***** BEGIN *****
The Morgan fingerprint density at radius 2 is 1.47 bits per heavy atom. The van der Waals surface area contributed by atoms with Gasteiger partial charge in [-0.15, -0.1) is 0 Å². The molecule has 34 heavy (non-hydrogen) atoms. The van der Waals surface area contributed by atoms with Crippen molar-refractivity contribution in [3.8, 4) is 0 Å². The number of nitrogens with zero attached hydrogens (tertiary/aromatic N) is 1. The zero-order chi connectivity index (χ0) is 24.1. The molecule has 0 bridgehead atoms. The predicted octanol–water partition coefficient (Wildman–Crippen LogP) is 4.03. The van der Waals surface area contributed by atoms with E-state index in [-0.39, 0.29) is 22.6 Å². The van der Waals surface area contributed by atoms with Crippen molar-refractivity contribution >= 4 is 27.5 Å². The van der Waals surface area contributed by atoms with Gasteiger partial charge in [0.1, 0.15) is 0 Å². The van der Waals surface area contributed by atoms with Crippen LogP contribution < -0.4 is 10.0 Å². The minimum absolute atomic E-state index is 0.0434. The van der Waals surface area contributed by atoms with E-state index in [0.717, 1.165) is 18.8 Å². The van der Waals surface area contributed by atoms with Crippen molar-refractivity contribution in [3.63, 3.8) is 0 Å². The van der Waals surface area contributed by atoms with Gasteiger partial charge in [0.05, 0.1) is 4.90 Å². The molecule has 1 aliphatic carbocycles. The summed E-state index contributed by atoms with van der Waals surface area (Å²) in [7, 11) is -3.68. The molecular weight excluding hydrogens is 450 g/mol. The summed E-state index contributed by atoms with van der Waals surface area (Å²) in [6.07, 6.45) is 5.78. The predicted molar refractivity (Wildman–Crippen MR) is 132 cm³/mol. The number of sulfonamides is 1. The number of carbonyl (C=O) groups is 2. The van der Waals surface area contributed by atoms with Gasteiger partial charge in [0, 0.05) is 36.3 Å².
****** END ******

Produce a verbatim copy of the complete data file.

The Morgan fingerprint density at radius 2 is 1.47 bits per heavy atom. The van der Waals surface area contributed by atoms with Gasteiger partial charge in [-0.15, -0.1) is 0 Å². The molecule has 34 heavy (non-hydrogen) atoms. The van der Waals surface area contributed by atoms with Crippen molar-refractivity contribution in [3.8, 4) is 0 Å². The number of nitrogens with zero attached hydrogens (tertiary/aromatic N) is 1. The zero-order chi connectivity index (χ0) is 24.1. The molecule has 0 bridgehead atoms. The predicted octanol–water partition coefficient (Wildman–Crippen LogP) is 4.03. The van der Waals surface area contributed by atoms with E-state index in [-0.39, 0.29) is 22.6 Å². The van der Waals surface area contributed by atoms with Crippen molar-refractivity contribution >= 4 is 27.5 Å². The van der Waals surface area contributed by atoms with Gasteiger partial charge in [0.1, 0.15) is 0 Å². The van der Waals surface area contributed by atoms with Crippen LogP contribution < -0.4 is 10.0 Å². The minimum absolute atomic E-state index is 0.0434. The van der Waals surface area contributed by atoms with E-state index in [0.717, 1.165) is 18.8 Å². The van der Waals surface area contributed by atoms with Crippen molar-refractivity contribution in [3.63, 3.8) is 0 Å². The van der Waals surface area contributed by atoms with Gasteiger partial charge in [0.05, 0.1) is 4.90 Å². The molecule has 1 aliphatic carbocycles. The summed E-state index contributed by atoms with van der Waals surface area (Å²) in [7, 11) is -3.68. The molecular weight excluding hydrogens is 450 g/mol. The summed E-state index contributed by atoms with van der Waals surface area (Å²) in [6.07, 6.45) is 5.78. The predicted molar refractivity (Wildman–Crippen MR) is 132 cm³/mol. The number of sulfonamides is 1. The number of carbonyl (C=O) groups is 2. The van der Waals surface area contributed by atoms with Gasteiger partial charge in [0, 0.05) is 36.3 Å².